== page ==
Congressman Hill represents Indiana's 9th District. First elected in 1998, Rep. Hill is a leading advocate on education. He authored the Smaller Schools, Stronger Communities Act encouraging funding and smaller classrooms. His legislation is based on research that concludes children learn better and are safer in schools where they feel connected to each other and to their teachers and administrators. Rep. Hill also serves on the House Energy and Commerce Committee and the House Science and Technology Committee. He is also an Advisory Board Council member of the ALBC.
Below are his remarks from the Lincoln Mother's Day Celebration at the Lincoln Boyhood National Memorial in Lincoln City, IN.
Let me first of all begin by saying how impressed I am with everybody to show up on a nasty day like we have today. It is indicative of your toughness, I might add. You know they had a bad day on an occasion like this in Kentucky, it was last year as a matter of fact, or the first part of this year, and they had to cancel the event. At least we kept this one going. I like to think that President Lincoln’s father knew that Hoosiers were a little tougher over here and so he decided to move them across the river, don’t you agree?
Abraham Lincoln, as the Governor has already mentioned, evolved in this place. I don’t know how you feel, but I can almost feel his presence still here. This is where he learned, this is where he became the man that he was, not in Kentucky, not in Illinois, but right here on the ground that we presently occupy. I don’t think there is any argument, at least in my mind, that President Lincoln was the greatest president of all the presidents that we have had in the United States. And much of it is due, quite frankly, if you ever have read any of the books that have been written about President Lincoln, was because of his mother. I might add his two mothers: Nancy Hanks, of course, is buried here at the National Memorial, and she had a tremendous influence on his life. He only had her for nine years; she died of course when he was nine years old. But it is interesting to me that his stepmother, of a year later, Sarah Bush Johnston, also had a profound influence upon President Lincoln. Now if you’ve also read history, many authors believe that the President did not get along very well with his father. But he admired and respected his mothers.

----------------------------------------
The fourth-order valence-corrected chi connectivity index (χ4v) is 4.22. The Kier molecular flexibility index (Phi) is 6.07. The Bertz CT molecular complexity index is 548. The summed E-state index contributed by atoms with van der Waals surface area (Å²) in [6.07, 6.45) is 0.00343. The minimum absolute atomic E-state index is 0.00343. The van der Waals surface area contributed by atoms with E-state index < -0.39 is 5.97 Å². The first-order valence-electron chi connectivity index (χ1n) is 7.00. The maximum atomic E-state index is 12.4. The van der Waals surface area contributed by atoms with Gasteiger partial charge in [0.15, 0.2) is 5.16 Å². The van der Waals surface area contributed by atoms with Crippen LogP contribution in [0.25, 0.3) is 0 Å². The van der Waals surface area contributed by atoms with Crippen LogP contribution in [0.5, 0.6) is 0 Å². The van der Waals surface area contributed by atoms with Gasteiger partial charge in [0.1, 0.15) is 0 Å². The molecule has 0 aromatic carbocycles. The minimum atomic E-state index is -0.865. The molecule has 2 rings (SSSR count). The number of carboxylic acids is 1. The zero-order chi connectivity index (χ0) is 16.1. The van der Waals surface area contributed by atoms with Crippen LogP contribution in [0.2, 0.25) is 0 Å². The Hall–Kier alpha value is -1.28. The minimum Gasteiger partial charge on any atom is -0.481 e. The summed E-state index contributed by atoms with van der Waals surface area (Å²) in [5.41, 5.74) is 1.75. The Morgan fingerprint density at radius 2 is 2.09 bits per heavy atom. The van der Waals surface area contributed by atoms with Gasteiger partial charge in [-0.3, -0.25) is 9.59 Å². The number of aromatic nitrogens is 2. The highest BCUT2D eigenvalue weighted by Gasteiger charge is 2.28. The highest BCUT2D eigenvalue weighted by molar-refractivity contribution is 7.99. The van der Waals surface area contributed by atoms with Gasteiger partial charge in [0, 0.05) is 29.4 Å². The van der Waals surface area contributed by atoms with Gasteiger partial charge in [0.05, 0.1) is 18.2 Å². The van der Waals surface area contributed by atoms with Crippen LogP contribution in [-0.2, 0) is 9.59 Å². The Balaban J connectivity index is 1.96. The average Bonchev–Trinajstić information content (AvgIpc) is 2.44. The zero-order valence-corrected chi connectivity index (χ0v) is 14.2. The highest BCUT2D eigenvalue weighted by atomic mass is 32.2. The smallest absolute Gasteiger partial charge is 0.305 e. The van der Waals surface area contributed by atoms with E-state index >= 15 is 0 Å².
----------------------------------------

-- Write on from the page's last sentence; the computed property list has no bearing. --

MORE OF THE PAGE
And so today it is proper and fitting that we pause to remember who formed Abraham Lincoln. It was his mothers, on this Mother’s Day we recognize that. I know that we had a little Mother’s Day celebration when I left home this morning. I have three daughters, and they all came in to visit with my wife and their mother. And I know what a tremendous influence she had on my children’s life. I was kind of like President Lincoln’s father; I didn’t have much influence on my daughters. I give all the credit to my lovely wife. But it is proper and fitting that we recognize the two people who influenced President Lincoln the most, and that was Nancy Hanks and Sarah Johnston.
So to all the mothers out there who have also had an influence on your children, I hope that you’ll think back to how much influence you have had over your children and your grandchildren. We celebrate Mother’s Day today, we celebrate President Lincoln, but most importantly we celebrate the mothers of President Lincoln. And with that I want to say thank you to all the mothers who have come here today and toughened out the weather to celebrate the life of President Lincoln and his two mothers.